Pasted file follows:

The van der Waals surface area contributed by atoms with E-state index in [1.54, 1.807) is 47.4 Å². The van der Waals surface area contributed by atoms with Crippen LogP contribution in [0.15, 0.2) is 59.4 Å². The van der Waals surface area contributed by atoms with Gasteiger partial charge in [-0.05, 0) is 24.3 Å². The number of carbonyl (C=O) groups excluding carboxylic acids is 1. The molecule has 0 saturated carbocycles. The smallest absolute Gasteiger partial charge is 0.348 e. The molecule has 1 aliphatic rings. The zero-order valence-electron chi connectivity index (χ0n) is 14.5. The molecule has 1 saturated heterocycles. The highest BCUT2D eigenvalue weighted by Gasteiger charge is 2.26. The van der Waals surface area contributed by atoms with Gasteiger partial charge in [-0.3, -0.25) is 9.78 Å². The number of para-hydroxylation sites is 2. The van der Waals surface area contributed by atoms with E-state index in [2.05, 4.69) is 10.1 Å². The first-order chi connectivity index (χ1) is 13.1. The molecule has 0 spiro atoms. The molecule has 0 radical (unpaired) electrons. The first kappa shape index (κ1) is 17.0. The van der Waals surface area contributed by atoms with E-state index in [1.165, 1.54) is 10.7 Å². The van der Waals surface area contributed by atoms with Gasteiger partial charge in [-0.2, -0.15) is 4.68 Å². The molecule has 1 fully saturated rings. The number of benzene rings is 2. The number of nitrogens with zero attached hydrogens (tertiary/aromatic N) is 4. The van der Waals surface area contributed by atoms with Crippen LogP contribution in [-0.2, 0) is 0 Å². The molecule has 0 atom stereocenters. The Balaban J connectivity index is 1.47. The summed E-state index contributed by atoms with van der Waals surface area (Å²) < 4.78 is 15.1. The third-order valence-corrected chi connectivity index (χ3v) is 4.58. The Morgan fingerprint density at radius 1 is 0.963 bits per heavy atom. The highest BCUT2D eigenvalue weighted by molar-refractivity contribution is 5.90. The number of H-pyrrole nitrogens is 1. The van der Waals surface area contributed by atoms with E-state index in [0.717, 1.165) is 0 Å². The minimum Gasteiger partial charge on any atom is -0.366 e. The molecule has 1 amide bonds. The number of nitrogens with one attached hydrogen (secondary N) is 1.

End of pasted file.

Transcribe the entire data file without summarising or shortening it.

The van der Waals surface area contributed by atoms with E-state index in [1.54, 1.807) is 47.4 Å². The van der Waals surface area contributed by atoms with Crippen LogP contribution in [0.15, 0.2) is 59.4 Å². The van der Waals surface area contributed by atoms with Gasteiger partial charge in [-0.05, 0) is 24.3 Å². The number of carbonyl (C=O) groups excluding carboxylic acids is 1. The molecule has 0 saturated carbocycles. The smallest absolute Gasteiger partial charge is 0.348 e. The molecule has 1 aliphatic rings. The zero-order valence-electron chi connectivity index (χ0n) is 14.5. The molecule has 1 saturated heterocycles. The highest BCUT2D eigenvalue weighted by Gasteiger charge is 2.26. The van der Waals surface area contributed by atoms with Gasteiger partial charge in [-0.3, -0.25) is 9.78 Å². The number of para-hydroxylation sites is 2. The van der Waals surface area contributed by atoms with E-state index in [2.05, 4.69) is 10.1 Å². The first-order chi connectivity index (χ1) is 13.1. The molecule has 0 spiro atoms. The molecule has 0 radical (unpaired) electrons. The first kappa shape index (κ1) is 17.0. The van der Waals surface area contributed by atoms with E-state index in [1.165, 1.54) is 10.7 Å². The van der Waals surface area contributed by atoms with Gasteiger partial charge in [-0.2, -0.15) is 4.68 Å². The molecule has 1 fully saturated rings. The number of benzene rings is 2. The number of nitrogens with zero attached hydrogens (tertiary/aromatic N) is 4. The van der Waals surface area contributed by atoms with Crippen LogP contribution in [-0.2, 0) is 0 Å². The molecule has 0 atom stereocenters. The Balaban J connectivity index is 1.47. The summed E-state index contributed by atoms with van der Waals surface area (Å²) < 4.78 is 15.1. The third-order valence-corrected chi connectivity index (χ3v) is 4.58. The Morgan fingerprint density at radius 1 is 0.963 bits per heavy atom. The highest BCUT2D eigenvalue weighted by molar-refractivity contribution is 5.90. The number of H-pyrrole nitrogens is 1. The van der Waals surface area contributed by atoms with E-state index in [0.717, 1.165) is 0 Å². The minimum Gasteiger partial charge on any atom is -0.366 e. The molecule has 1 amide bonds. The number of nitrogens with one attached hydrogen (secondary N) is 1.